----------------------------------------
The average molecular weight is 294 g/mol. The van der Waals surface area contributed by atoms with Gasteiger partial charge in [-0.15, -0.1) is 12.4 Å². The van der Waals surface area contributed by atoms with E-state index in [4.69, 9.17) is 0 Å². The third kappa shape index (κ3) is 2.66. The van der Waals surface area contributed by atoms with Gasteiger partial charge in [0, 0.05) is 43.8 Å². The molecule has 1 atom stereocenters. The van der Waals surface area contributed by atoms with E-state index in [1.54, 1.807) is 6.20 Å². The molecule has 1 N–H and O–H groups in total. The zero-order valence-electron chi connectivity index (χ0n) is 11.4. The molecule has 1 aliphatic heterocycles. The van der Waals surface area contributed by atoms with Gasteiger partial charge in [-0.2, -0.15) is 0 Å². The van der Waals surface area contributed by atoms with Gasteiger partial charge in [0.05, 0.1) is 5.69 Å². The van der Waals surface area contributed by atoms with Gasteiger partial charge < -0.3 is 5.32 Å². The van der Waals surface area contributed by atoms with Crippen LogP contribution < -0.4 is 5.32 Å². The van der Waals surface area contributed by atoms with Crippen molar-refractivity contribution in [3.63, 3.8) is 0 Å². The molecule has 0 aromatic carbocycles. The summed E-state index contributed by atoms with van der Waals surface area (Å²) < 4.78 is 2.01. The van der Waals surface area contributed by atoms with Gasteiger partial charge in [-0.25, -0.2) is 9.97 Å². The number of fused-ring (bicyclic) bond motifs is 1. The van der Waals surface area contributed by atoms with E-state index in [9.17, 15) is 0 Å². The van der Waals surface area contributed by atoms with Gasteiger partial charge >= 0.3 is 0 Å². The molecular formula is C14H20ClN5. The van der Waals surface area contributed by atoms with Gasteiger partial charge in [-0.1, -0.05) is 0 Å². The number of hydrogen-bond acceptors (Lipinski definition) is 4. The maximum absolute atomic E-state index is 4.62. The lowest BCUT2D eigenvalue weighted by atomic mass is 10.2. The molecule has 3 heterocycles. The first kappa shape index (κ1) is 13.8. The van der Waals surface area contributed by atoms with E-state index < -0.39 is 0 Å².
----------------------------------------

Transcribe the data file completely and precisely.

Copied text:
The average molecular weight is 294 g/mol. The van der Waals surface area contributed by atoms with Gasteiger partial charge in [-0.15, -0.1) is 12.4 Å². The van der Waals surface area contributed by atoms with E-state index in [4.69, 9.17) is 0 Å². The third kappa shape index (κ3) is 2.66. The van der Waals surface area contributed by atoms with Gasteiger partial charge in [0, 0.05) is 43.8 Å². The molecule has 1 atom stereocenters. The van der Waals surface area contributed by atoms with E-state index in [1.54, 1.807) is 6.20 Å². The molecule has 1 N–H and O–H groups in total. The zero-order valence-electron chi connectivity index (χ0n) is 11.4. The molecule has 1 aliphatic heterocycles. The van der Waals surface area contributed by atoms with Gasteiger partial charge in [-0.2, -0.15) is 0 Å². The van der Waals surface area contributed by atoms with Gasteiger partial charge in [0.05, 0.1) is 5.69 Å². The van der Waals surface area contributed by atoms with Gasteiger partial charge < -0.3 is 5.32 Å². The van der Waals surface area contributed by atoms with Crippen LogP contribution < -0.4 is 5.32 Å². The van der Waals surface area contributed by atoms with Crippen molar-refractivity contribution in [3.63, 3.8) is 0 Å². The molecule has 0 aromatic carbocycles. The summed E-state index contributed by atoms with van der Waals surface area (Å²) < 4.78 is 2.01. The van der Waals surface area contributed by atoms with Gasteiger partial charge in [-0.25, -0.2) is 9.97 Å². The number of fused-ring (bicyclic) bond motifs is 1. The van der Waals surface area contributed by atoms with E-state index in [9.17, 15) is 0 Å². The van der Waals surface area contributed by atoms with Gasteiger partial charge >= 0.3 is 0 Å². The molecular formula is C14H20ClN5. The van der Waals surface area contributed by atoms with Gasteiger partial charge in [-0.1, -0.05) is 0 Å². The number of hydrogen-bond acceptors (Lipinski definition) is 4. The maximum absolute atomic E-state index is 4.62. The lowest BCUT2D eigenvalue weighted by atomic mass is 10.2. The molecule has 3 heterocycles. The first kappa shape index (κ1) is 13.8. The van der Waals surface area contributed by atoms with E-state index < -0.39 is 0 Å².